By Nancy Hand
Several people have noticed the bottle of aspirin at my desk. When they ask, I can provide any number of reasons why I have the large size bottle. People seem to assume I know all about their last umpteen hours of frustration and experimentation and start their questions in the middle, expecting me to pick up without further explanation. Occasionally, when I finally figure out the real question, my head starts to pound.
"Yes, of course, I've abused domain controllers on my test networks. They generally pay me back in spades."
For example: someone was having trouble getting their Notes client to connect to Domino. Sounds simple enough. But what she really wanted to know was why Domino shouldn't be installed on a Windows domain controller. After several drinks to chase down a handful of aspirin, I recited Microsoft's admonitions on the subject. I memorized a number of such warnings while studying for my Microsoft Systems Engineer certification hoping they'd provide nice snippets of conversation at parties.
Domain controllers, by design, grab as many system resources as they deem fit for their own processes. They don't release resources. To domain controllers, there are no un-needed resources. It doesn't matter if you have 15 or 50,000 objects in Active Directory, the domain controller won't reconsider its position. It may request more resources but it will never release any.
Yes, of course, I've abused domain controllers on my test networks. They generally pay me back in spades. Right now I have a Windows domain controller under my desk running DHCP, DNS, WINS, and Remote Installation Services. It's linked by a cross-over cable to a single workstation. The server would be much happier if I removed all the extra services, even though there is only one workstation on its network. And, no, I'm not going to test its patience by adding a major application to its drives.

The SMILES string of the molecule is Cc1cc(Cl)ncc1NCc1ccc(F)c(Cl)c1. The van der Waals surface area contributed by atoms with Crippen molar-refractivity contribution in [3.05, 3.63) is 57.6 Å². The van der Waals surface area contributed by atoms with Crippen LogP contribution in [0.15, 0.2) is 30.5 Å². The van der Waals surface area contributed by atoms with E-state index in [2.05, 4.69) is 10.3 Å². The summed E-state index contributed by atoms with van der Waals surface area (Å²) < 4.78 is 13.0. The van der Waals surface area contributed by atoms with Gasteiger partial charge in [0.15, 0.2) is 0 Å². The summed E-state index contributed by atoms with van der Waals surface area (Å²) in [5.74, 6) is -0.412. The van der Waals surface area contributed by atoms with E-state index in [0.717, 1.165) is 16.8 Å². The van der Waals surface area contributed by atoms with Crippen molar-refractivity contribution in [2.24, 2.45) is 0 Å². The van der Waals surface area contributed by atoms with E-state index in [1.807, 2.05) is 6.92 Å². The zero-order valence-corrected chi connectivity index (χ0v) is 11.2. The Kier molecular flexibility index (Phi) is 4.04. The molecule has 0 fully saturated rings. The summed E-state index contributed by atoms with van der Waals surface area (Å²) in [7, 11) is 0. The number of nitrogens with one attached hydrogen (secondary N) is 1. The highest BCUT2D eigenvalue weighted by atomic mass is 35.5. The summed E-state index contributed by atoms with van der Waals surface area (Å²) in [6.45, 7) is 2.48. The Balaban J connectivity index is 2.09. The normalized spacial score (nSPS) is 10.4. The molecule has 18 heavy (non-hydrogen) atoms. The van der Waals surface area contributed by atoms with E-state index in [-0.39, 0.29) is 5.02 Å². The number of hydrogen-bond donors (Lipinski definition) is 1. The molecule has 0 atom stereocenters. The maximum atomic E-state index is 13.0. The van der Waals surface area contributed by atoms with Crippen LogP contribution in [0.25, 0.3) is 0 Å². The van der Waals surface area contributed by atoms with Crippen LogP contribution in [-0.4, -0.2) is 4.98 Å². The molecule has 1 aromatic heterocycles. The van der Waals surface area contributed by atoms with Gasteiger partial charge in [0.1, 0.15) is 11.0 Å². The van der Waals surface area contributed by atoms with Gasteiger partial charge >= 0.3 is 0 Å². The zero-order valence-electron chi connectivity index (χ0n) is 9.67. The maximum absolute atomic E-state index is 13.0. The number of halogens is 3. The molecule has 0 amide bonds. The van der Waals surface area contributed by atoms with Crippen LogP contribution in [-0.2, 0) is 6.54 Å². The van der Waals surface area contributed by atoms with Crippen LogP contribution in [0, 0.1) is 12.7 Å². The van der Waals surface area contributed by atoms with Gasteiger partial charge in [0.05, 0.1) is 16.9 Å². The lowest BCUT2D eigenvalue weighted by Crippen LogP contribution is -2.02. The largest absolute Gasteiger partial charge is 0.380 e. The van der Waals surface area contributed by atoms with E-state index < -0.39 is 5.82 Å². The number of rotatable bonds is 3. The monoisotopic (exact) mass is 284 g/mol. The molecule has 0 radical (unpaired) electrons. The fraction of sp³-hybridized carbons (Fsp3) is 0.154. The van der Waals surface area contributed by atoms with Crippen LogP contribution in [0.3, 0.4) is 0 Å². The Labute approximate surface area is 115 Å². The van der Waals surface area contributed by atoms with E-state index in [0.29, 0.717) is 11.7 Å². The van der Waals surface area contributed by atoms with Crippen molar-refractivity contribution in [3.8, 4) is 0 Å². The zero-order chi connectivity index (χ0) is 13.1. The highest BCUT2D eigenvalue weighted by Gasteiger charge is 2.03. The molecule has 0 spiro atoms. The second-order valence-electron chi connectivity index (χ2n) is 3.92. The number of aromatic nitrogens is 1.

What about small networks? What kind of applications can you put on a Windows domain controller when you have 10 or 20 workstations? My suggestion would be to ALWAYS have at least 2 servers. Make the first one the domain controller then add DHCP, DNS, and WINS so you can use Active Directory. Make the second machine a member server and install your applications, like Domino, on it. That way, if the application dies, it doesn't take out your domain and if the domain dies your applications may still be recoverable.
Finally -- a domain controller is just a member server running some additional services. Until the server is properly configured, a domain controller is every bit as vulnerable to unauthorized access as any other machine.
Where to get some help
But, if you want to get it from the horse's mouth, you can start at the Microsoft Windows Server 2003 help and support page.